Controlling CSS3 Animation with steps() Function

Animation is one of the greatest features introduced to CSS. In the past, web animation was only available in the JavaScript or Flash territory. But, today, many websites opt to use CSS for adding subtle animation. In previous articles, we have gone through how to do some cool things with CSS animation like adding a marquee effect and adding bounce effect to something.

In this article, we will once again dive into CSS animation. This time, we are going to discuss a CSS animation function, steps(), that enables us to control the animation’s movement — don’t freak out, it’s not as puzzling as it sounds. Let’s take a look.

So what is it?

Normally, the animation in CSS will go straight from start to end at the specified duration. steps() is part of the animation timing function. It allows us to control the animation to move gradually. The very best example that shows how the steps() works would be the second hand of an analog clock; the clocks second hand does not move continuously, instead its movements are split into stages. So let’s replicate it with CSS animation and steps().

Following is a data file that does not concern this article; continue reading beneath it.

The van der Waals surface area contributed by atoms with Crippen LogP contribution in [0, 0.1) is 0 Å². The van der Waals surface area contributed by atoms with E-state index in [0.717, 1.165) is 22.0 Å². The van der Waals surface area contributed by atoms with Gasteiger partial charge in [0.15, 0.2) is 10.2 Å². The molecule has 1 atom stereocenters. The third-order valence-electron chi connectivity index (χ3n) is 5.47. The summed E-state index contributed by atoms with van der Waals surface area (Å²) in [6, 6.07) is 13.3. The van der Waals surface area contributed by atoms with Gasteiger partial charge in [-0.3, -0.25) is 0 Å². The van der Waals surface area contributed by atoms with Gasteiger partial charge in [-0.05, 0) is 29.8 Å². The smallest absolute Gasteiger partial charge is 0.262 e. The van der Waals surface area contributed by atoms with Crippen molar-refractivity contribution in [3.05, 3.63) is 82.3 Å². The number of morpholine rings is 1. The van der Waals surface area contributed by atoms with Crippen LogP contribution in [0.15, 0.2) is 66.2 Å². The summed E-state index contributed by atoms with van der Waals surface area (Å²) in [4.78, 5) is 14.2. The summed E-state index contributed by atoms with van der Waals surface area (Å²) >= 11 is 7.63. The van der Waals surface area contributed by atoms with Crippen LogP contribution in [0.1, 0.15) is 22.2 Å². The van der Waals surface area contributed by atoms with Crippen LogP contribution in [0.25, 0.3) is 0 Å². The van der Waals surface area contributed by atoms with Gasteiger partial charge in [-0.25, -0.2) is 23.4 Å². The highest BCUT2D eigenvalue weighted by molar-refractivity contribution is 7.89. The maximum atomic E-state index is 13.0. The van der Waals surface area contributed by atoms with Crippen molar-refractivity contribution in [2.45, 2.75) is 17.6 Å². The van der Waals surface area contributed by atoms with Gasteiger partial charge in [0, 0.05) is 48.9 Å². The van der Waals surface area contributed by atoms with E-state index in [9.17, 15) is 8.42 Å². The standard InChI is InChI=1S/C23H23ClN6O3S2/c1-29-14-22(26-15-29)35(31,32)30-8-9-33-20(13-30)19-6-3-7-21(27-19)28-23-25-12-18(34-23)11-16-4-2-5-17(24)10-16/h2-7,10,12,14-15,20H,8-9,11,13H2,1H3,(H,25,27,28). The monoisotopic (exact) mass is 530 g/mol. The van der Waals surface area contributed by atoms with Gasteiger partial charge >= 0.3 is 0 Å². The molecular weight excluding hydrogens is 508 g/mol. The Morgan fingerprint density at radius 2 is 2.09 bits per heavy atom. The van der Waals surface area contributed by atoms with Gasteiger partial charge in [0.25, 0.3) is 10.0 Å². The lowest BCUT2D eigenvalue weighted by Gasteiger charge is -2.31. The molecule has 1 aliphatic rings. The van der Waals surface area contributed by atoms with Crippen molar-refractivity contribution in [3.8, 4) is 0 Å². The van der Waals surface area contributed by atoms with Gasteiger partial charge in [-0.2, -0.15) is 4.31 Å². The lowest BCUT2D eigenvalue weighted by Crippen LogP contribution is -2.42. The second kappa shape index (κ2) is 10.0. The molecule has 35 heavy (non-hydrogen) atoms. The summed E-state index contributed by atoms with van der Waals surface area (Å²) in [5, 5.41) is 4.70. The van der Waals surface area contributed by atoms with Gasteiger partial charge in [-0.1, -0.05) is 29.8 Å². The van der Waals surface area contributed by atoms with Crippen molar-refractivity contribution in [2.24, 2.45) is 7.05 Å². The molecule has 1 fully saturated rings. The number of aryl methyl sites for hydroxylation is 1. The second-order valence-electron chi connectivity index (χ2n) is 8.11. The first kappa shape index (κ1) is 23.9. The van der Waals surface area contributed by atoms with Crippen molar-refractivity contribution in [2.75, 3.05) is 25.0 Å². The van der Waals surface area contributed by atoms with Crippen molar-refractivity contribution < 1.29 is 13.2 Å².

Replicating the Second Hand of a Clock

Let’s first add the keyframes that will rotate the Second Hand for 360 degrees; the rotation will start at 90 degrees (or at 12 o’clock). Note that the following code may need a prefix (-moz-, -o-, and -ms-) in order to work across browsers.

@-webkit-keyframes rotation {
    from {
    	transform: rotate(90deg);
    to {
    	transform: rotate(450deg);

The second hand will move steadily every second and complete a 360 degree rotation in 60 seconds. Thus, here we will set the animation duration for 60s and this tells the browser to complete it in 60 steps with steps(60) like so.

.second {
	animation: rotation 60s steps(60) infinite;
	transform-origin: 100% 50%;

	//styles decoration
	background-color: #e45341;
	height: 2px;
	margin-top: -1px;
	position: absolute;
	top: 50%;
	width: 50%;

We have created two demos for this; one with steps() and one with linear. You can see the different moves from this screenshot below.

At this point, hopefully, you can figure out and imagine how steps() works. To see the demo in action, follow this link below.

More Inspiration…

In addition, here we have collected a few terrific experiments and demonstrations that exploit steps() from many web developers. Check them out and I hope you can derive some inspiration from them.